One major pattern observed in the review of the literature was the effect anxious attachment had on one gender: women. In thinking of the cervical screening study, the caregiving of an individual with cancer study and the diet and exercise study, there was clear findings that women’s health was more impacted than men’s when identifying with anxious attachment. This finding is also in line with the fact that more women than men report experiencing anxiety, depression and sleep disturbances. [4] This research could imply that the female infant requires more attention to create a positive, safe social bond in the early stages of life. The research could also imply that society expects women to be solely responsible for the emotional caretaking of relationships. Therefore, more research is needed in investigating social attachment independent from established societal expectations for gender.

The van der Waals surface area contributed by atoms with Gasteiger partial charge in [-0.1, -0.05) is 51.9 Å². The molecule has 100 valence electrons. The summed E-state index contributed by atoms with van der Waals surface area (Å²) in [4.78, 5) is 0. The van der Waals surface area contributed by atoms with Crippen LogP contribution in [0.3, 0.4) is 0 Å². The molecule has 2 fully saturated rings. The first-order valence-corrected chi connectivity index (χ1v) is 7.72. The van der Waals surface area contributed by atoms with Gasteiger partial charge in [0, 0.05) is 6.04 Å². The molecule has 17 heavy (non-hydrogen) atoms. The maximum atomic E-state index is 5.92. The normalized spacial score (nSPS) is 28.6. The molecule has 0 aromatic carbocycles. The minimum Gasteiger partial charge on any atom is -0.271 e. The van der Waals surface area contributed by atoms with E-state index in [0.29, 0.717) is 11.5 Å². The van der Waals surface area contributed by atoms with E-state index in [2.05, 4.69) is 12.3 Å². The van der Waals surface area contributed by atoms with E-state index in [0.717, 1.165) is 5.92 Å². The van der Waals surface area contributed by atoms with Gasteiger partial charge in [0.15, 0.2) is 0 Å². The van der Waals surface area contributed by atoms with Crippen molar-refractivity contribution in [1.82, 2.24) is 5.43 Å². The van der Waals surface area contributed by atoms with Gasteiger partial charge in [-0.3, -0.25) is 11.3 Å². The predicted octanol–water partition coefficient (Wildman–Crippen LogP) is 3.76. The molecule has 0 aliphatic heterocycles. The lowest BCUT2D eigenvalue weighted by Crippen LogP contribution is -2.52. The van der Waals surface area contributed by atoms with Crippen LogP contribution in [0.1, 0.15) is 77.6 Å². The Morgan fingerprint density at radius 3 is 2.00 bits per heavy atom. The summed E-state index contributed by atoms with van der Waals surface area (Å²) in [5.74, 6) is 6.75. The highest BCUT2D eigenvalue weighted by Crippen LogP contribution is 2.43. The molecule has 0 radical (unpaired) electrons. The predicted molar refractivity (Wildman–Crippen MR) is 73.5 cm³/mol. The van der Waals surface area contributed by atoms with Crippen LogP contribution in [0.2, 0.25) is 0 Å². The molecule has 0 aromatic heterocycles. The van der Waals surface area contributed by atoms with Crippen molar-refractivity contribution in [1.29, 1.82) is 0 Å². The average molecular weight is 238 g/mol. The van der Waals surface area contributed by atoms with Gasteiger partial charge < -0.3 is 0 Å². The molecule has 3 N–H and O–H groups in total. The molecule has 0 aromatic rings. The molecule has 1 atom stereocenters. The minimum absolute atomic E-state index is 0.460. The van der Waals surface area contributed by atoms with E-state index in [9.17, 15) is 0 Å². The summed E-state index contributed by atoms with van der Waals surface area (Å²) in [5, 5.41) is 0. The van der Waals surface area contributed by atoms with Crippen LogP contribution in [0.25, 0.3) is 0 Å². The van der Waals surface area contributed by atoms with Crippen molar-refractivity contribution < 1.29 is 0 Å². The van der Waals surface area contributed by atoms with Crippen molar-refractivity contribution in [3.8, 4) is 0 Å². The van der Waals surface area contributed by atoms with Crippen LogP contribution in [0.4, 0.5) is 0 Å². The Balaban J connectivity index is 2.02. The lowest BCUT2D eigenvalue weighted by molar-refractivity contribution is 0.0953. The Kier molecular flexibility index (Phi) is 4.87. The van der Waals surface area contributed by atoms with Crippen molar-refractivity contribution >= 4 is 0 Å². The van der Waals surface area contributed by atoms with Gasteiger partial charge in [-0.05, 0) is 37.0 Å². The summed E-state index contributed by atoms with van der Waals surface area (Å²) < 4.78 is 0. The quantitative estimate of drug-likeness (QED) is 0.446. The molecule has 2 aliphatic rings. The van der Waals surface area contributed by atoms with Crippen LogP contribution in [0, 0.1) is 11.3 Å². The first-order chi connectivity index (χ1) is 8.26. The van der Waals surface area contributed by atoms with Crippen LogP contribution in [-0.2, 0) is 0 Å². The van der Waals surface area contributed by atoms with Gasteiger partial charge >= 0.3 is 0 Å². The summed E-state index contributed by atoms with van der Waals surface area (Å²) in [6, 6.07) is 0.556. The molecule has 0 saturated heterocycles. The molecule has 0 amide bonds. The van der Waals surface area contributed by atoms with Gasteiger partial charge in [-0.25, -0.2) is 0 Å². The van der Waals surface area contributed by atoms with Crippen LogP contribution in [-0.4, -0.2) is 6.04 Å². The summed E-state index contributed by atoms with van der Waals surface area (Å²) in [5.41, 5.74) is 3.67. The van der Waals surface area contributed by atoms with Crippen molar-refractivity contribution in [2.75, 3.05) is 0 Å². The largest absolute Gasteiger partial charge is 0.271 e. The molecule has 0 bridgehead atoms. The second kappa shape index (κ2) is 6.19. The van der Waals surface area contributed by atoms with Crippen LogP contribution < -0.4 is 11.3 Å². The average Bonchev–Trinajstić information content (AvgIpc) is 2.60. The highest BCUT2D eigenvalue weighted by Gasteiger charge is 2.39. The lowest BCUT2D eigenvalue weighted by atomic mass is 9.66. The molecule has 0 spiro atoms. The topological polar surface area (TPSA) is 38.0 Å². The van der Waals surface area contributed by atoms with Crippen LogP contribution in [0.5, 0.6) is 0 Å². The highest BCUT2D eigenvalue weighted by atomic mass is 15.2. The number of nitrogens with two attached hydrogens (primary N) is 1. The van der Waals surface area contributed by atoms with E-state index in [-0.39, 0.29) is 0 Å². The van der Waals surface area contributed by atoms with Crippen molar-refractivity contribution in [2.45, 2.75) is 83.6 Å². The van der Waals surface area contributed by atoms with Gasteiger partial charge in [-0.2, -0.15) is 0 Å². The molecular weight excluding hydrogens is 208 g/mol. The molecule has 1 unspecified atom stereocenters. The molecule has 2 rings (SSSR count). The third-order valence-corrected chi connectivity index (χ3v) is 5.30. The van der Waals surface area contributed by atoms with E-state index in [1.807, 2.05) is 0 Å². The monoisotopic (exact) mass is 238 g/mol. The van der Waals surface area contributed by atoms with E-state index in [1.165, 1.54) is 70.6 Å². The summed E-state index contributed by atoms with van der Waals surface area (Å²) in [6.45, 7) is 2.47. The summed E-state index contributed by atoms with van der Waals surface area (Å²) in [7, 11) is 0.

Another pattern observed in the literature was that men were more often associated with the avoidance attachment than women. For example, the caregiving of an individual with cancer study demonstrated that emotional withdrawal was present in husbands with avoidant attachment styles. However, when men and women are compared, men are typically the more emotionally withdrawn gender. Again, this proposes the need to research attachment theory independent from established society gender norms. However, attachment theory may bring framework toward evolving dominant gender norms. For example, if people become aware of their childhood attachment style, they may be better equipped to navigate sometimes stressful social connections, such as marriage.